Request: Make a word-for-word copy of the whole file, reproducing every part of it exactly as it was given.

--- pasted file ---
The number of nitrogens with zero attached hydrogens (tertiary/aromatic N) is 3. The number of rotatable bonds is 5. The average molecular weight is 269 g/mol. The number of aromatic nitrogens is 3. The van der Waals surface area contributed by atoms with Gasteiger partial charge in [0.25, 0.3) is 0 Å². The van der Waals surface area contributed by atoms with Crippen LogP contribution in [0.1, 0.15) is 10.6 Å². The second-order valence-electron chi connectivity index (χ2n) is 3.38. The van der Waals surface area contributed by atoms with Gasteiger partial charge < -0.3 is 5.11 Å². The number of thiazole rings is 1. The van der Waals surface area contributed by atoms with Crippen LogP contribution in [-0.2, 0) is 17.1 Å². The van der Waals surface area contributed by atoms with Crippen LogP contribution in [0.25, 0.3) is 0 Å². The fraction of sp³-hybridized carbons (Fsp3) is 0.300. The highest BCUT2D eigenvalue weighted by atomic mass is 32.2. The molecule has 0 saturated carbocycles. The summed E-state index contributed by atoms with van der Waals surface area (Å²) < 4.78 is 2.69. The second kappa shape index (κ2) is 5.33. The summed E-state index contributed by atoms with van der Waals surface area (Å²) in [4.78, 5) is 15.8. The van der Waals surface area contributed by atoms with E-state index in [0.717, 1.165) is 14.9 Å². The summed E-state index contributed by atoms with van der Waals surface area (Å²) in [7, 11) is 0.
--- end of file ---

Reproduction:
The number of nitrogens with zero attached hydrogens (tertiary/aromatic N) is 3. The number of rotatable bonds is 5. The average molecular weight is 269 g/mol. The number of aromatic nitrogens is 3. The van der Waals surface area contributed by atoms with Gasteiger partial charge in [0.25, 0.3) is 0 Å². The van der Waals surface area contributed by atoms with Crippen LogP contribution in [0.1, 0.15) is 10.6 Å². The second-order valence-electron chi connectivity index (χ2n) is 3.38. The van der Waals surface area contributed by atoms with Gasteiger partial charge < -0.3 is 5.11 Å². The number of thiazole rings is 1. The van der Waals surface area contributed by atoms with Crippen LogP contribution in [-0.2, 0) is 17.1 Å². The van der Waals surface area contributed by atoms with Crippen LogP contribution in [0.25, 0.3) is 0 Å². The fraction of sp³-hybridized carbons (Fsp3) is 0.300. The highest BCUT2D eigenvalue weighted by atomic mass is 32.2. The molecule has 0 saturated carbocycles. The summed E-state index contributed by atoms with van der Waals surface area (Å²) < 4.78 is 2.69. The second kappa shape index (κ2) is 5.33. The summed E-state index contributed by atoms with van der Waals surface area (Å²) in [4.78, 5) is 15.8. The van der Waals surface area contributed by atoms with E-state index in [0.717, 1.165) is 14.9 Å². The summed E-state index contributed by atoms with van der Waals surface area (Å²) in [7, 11) is 0.